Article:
Activity levels of women in the previous intervention and control groups were compared to measure the effect of participation in the SHAPE study 1 yr after completion of the program. Habitual exercise was measured with the Modified Baecke Questionnaire at the start of the SHAPE study, at 12 months (end of the SHAPE study), and at 24 months. The Modified Baecke Questionnaire was designed by Voorrips et al. (24) to measure habitual physical activity in the elderly. This questionnaire was chosen because it reflects activities of women in the age group of the SHAPE study, for example, by extensively addressing household activities. The questionnaire includes questions about household activities, sports, and leisure time activities over the past year. All items result in a separate score that incorporates activity duration, frequency, and intensity code on the basis of energy expenditure. Summing the household score, sport score, and leisure time activity score results in a continuous overall unitless activity score.
In addition, we calculated the MET-hours per week spent on at least moderate-intensity activities by coding the sports and the leisure time activities reported in the Modified Baecke Questionnaire according to the Ainsworth compendium of physical activities (1,2). We decided that moderate-intensity activities included all sports and leisure time activities of at least 4 METs. The value of 4 METs was chosen on the basis of the Dutch standard, which implies that moderate-intensity activities lie between 4 and 6.5 METs (6). To measure the effect of participation in the SHAPE study, we classified women as either compliant or noncompliant to the international physical activity recommendation of being moderately active for 30 min on at least 5 d of the week, which equals a minimum of 10 MET·h·wk−1 (4 METs × 0.5 h × 5 d).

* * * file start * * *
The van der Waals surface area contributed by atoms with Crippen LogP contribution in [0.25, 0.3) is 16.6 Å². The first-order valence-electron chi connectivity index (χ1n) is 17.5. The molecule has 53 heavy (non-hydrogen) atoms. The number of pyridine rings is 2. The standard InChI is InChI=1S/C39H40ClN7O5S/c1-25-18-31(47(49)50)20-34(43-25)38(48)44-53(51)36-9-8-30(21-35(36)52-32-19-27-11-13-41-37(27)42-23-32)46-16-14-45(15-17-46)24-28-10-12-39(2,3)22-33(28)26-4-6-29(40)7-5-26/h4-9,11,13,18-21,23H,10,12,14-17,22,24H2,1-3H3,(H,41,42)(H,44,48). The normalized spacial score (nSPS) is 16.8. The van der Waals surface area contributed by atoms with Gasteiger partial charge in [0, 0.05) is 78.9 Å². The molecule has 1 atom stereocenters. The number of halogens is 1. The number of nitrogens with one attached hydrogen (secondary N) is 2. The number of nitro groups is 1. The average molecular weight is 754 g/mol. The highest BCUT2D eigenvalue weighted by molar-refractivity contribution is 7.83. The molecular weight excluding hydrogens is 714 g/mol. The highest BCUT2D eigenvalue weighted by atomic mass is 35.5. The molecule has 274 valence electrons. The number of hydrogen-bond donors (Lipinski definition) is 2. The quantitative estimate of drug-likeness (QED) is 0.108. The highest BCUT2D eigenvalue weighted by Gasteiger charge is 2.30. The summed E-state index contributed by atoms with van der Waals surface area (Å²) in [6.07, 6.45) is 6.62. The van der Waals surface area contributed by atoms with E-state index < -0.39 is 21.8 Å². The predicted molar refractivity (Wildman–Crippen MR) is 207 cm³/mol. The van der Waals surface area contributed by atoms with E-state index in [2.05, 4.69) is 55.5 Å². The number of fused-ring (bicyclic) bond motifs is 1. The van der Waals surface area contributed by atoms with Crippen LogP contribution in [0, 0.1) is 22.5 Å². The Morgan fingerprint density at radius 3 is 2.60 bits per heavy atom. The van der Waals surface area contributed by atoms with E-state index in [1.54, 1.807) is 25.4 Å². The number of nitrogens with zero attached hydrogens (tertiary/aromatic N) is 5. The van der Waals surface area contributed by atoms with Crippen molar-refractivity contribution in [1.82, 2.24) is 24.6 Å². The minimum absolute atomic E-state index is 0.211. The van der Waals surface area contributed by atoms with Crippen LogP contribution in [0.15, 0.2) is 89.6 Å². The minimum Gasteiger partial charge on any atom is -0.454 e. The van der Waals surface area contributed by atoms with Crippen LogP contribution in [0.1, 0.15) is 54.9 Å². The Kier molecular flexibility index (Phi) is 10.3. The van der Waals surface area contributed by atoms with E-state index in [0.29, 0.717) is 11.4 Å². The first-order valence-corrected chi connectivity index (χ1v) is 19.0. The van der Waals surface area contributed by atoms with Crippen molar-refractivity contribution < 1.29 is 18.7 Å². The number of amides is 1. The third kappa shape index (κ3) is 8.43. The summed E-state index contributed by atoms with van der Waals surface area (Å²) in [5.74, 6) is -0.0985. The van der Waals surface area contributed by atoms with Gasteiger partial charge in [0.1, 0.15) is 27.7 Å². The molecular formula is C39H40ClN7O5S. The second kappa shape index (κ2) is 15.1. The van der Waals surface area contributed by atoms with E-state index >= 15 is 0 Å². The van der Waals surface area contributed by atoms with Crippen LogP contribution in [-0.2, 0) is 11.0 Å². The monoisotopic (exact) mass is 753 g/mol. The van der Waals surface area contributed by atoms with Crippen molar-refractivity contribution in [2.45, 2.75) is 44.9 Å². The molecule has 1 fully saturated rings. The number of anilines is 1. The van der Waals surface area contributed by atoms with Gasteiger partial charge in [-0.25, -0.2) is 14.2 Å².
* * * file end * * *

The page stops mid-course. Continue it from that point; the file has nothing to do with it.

Second research question: predictors of a sustained physical activity level in the intervention group.
We investigated which characteristics predict maintenance of physical activity level 1 yr after participation in an exercise program of limited duration. For this second part of the analysis, we included data of the intervention group only (n = 76). A limited set of potential predictors of physical activity level were available. Age, baseline activity, body mass index (BMI) change during the intervention, employment, attendance to group sessions, and family history of breast or colorectal cancer were considered as potential predictors of the physical activity level 1 yr after the intervention. BMI was calculated as weight (kg)/height (m)2. BMI change during the intervention study was measured as the percentage change compared with baseline. Hours of employment per week, including volunteer work, was assessed by the Physical Activity Scale for the Elderly at 12 months (25,26). Attendance in the exercise group was calculated as the percentage of presence at the group sessions relative to the total amount of group sessions. Family history of breast or colorectal cancer was assessed by a questionnaire at the start of the SHAPE study. A positive family history may indicate motivation for participation in an exercise study such as the SHAPE study.